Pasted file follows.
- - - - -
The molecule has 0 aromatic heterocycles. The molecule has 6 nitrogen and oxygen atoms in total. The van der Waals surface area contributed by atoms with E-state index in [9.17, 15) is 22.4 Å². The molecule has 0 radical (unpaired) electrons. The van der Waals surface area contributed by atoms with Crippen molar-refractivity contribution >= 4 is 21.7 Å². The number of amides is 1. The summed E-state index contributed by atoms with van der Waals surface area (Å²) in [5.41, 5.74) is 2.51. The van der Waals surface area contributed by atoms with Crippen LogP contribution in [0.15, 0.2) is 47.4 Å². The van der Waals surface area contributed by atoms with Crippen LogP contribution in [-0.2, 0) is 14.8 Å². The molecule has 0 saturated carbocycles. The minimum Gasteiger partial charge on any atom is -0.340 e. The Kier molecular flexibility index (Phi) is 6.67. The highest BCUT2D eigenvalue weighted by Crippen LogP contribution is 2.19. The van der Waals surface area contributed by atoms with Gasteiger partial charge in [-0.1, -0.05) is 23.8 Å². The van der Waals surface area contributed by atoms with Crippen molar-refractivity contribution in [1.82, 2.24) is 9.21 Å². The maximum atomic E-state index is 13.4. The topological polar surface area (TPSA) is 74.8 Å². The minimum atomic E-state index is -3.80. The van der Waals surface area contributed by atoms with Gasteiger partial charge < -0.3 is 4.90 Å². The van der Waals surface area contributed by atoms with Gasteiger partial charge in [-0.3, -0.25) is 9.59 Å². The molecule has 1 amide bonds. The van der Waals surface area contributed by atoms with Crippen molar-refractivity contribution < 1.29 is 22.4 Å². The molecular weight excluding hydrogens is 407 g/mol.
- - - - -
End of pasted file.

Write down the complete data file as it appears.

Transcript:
The molecule has 0 aromatic heterocycles. The molecule has 6 nitrogen and oxygen atoms in total. The van der Waals surface area contributed by atoms with E-state index in [9.17, 15) is 22.4 Å². The molecule has 0 radical (unpaired) electrons. The van der Waals surface area contributed by atoms with Crippen molar-refractivity contribution >= 4 is 21.7 Å². The number of amides is 1. The summed E-state index contributed by atoms with van der Waals surface area (Å²) in [5.41, 5.74) is 2.51. The van der Waals surface area contributed by atoms with Crippen LogP contribution in [0.15, 0.2) is 47.4 Å². The van der Waals surface area contributed by atoms with Crippen LogP contribution in [-0.2, 0) is 14.8 Å². The molecule has 0 saturated carbocycles. The minimum Gasteiger partial charge on any atom is -0.340 e. The Kier molecular flexibility index (Phi) is 6.67. The highest BCUT2D eigenvalue weighted by Crippen LogP contribution is 2.19. The van der Waals surface area contributed by atoms with Gasteiger partial charge in [-0.1, -0.05) is 23.8 Å². The van der Waals surface area contributed by atoms with Crippen molar-refractivity contribution in [1.82, 2.24) is 9.21 Å². The maximum atomic E-state index is 13.4. The topological polar surface area (TPSA) is 74.8 Å². The minimum atomic E-state index is -3.80. The van der Waals surface area contributed by atoms with Gasteiger partial charge < -0.3 is 4.90 Å². The van der Waals surface area contributed by atoms with Gasteiger partial charge in [-0.3, -0.25) is 9.59 Å². The molecule has 1 amide bonds. The van der Waals surface area contributed by atoms with Crippen molar-refractivity contribution < 1.29 is 22.4 Å². The molecular weight excluding hydrogens is 407 g/mol.